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Bread Chronology

It's like a chicken-and-egg question. How on earth can grain be ground centuries before it was grown? (From here, via Mirabilis.)

Rotary querns were found in many excavated Iron Age sites (800BC-400AD), which would seem to indicate that bread-making was an integral part of daily life in many Irish homes, made with oats, barley, wheat and rye, which were grown since the early mediaeval period (5-11 Centuries).


While I'm on the subject of food, two of England's better restaurants are currently located in Leeds. I'll be spending a week in Leeds in mid-July - but I'm not sure I'll be spending it with anyone whose company I could impose upon to go with me to either of them. I would far rather enjoy an elegant dinner with good company than by myself. It's a dilemma.

Comments

( 12 comments — Leave a comment )
crustycurmudgeo
Apr. 16th, 2005 02:54 am (UTC)
I would guess the growing conditions in Ireland back then were such that wild grains were profuse enough for harvesting.
owlfish
Apr. 16th, 2005 03:54 am (UTC)
That would be a sensible interpretation of the passage, but it's not exactly what it says. Also, surely the transition from hunter-gatherer to farming happened longer ago in Ireland than the fifth century. I'm intrigued as to what the background story really is here, that this paragraph did a sloppy job of summarizing.
crustycurmudgeo
Apr. 16th, 2005 04:23 am (UTC)
Ah... Rereading and doing a little google research, the problem is one of when those grains were grown in Ireland. The BBC [1] says 'corn' was the iron age crop and was cultivated [2] in plowed fields. So oats, barley, wheat and rye could have been Roman imports.

Now I'm curious about the corn. Was/is it the same as that the North American indigens cultivated? If so, did the new world corn come originally from the Spanish invaders and spread to the north eastern tribes or was it traded earlier at some of the earliest english colonies? And in Ireland, what sort of food was prepared from this iron age corn? Beer? Bread? Both were valued back then, and today! :)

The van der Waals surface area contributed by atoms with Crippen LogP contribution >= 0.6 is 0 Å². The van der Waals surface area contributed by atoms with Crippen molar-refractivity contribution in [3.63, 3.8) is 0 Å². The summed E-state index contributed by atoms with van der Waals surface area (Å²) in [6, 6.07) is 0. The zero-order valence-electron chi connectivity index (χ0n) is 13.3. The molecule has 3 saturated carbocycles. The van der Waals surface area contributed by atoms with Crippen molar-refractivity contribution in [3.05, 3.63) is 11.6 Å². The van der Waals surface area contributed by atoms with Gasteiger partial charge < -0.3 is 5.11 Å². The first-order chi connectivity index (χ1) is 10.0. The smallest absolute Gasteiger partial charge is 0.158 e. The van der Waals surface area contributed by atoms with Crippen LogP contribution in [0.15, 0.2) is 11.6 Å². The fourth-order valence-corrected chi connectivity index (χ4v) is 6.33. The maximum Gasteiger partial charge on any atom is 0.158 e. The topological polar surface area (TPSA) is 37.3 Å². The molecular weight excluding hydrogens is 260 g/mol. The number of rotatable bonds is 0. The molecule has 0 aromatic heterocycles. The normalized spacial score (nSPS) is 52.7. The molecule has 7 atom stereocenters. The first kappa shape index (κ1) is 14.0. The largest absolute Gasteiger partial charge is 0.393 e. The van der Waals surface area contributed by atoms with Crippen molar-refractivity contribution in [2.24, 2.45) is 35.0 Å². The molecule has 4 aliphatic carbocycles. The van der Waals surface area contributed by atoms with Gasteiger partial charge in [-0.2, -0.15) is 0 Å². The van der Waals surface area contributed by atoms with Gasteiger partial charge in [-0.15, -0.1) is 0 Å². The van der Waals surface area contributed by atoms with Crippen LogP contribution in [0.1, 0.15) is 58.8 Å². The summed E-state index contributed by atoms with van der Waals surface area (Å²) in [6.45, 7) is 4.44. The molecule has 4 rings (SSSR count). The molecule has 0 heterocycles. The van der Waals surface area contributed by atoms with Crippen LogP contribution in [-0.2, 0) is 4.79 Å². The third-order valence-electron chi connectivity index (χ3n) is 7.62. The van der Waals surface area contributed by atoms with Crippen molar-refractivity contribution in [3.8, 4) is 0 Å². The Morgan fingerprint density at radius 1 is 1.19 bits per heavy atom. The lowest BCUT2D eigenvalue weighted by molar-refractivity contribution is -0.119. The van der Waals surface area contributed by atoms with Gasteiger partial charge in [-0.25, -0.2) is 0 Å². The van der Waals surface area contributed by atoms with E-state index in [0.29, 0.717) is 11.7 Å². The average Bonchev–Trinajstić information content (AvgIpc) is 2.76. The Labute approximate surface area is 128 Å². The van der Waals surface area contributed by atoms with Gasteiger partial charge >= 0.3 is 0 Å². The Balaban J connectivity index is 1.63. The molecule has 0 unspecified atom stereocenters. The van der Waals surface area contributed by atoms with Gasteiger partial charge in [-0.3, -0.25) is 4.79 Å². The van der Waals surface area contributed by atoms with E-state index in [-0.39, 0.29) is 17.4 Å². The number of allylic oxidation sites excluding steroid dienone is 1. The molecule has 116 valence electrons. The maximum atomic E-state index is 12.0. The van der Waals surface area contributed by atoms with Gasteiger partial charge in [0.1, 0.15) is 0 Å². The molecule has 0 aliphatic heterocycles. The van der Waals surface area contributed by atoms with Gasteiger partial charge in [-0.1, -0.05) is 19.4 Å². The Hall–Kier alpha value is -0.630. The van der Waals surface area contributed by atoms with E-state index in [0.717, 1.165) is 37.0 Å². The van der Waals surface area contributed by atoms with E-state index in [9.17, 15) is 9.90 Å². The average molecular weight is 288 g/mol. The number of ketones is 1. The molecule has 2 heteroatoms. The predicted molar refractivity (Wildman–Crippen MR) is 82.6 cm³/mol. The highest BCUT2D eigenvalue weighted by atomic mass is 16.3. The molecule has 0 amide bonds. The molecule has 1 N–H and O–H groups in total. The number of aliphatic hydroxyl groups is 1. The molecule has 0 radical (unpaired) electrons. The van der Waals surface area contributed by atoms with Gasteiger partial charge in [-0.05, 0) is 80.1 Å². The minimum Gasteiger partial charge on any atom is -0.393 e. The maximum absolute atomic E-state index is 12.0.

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Refs:
1. http://www.bbc.co.uk/history/ancient/prehistory/ironage_tasks_gallery_10.shtml
2. http://www.bbc.co.uk/history/ancient/prehistory/ironage_tasks_gallery_06.shtml

owlfish
Apr. 16th, 2005 04:27 am (UTC)
I can answer your corn question, and it is sadly less interesting than you are hoping. "Corn" is a British term for grain. I'm relieved to know that they were cultivated crops in Ireland though. I would have been surprised to learn otherwise.

I'll read up more on Iron Age cuisine this weekend - and hopefully Irish excavation evidence in particular.
ivpiter
Apr. 16th, 2005 04:58 am (UTC)
Guns Germs and Steel is a very interesting read. It goes on a bit about the early harvesting of various grains and how they were slowly transformed into modern grains. One example is maize, which 5,000 years ago was barely (barley?) recognizable and came in a much harder (and smaller) husk.

I'm guessing the grains were first just gathered. Then gathered and crushed. Then eventually added with water. Then added with fire. The first loaf probably only took a few thousand years.
aca
Apr. 16th, 2005 08:46 am (UTC)
I think when we say corn we mean maize, and we say sweetcorn when we mean corn. Is that it?
owlfish
Apr. 16th, 2005 11:59 am (UTC)
No, that's not it either, because we use maize as a synonym for sweet corn.

When not a general term for grain, I thought corn (UK) was used to describe wheat in particular.

The Wikipedia entry for Maize tells me "Maize (Zea mays ssp. mays), called corn in the United States, Canada, and Australia, is a staple food grain from Mesoamerica.

There are regional variations in terminology. In North American it is known as corn. In Australia, the term corn is often restricted to sweetcorn, with maize or field corn used for other varieties. In the United Kingdom, the term corn is used in its older and more general sense to refer to all cereals, but sometimes especially to wheat in England and to oats in Scotland."
aca
Apr. 16th, 2005 12:11 pm (UTC)
Furry nuff. Wikipedia to the rescue, as ever. :)
tisiphone
Apr. 16th, 2005 10:11 am (UTC)
Obviously, the ancient Celts were an advanced civilization, who had developed time machines already. Why grow grain when you can build an advanced civilization by the power of wild game and dropped fruit, make time machines, and steal it from medieval peasants?
tammabanana
Apr. 16th, 2005 11:22 am (UTC)
Brilliant!!!
owlfish
Apr. 16th, 2005 12:00 pm (UTC)
So THAT'S what Stonehenge was for.
ivpiter
Apr. 16th, 2005 02:41 pm (UTC)
I keep forgetting.... was it

Clockwise... time rise,
Widdershin... don't kill kin. ???

No wonder I'm stuck in the 21st century. And 40 years before the good bits happen, even.
( 12 comments — Leave a comment )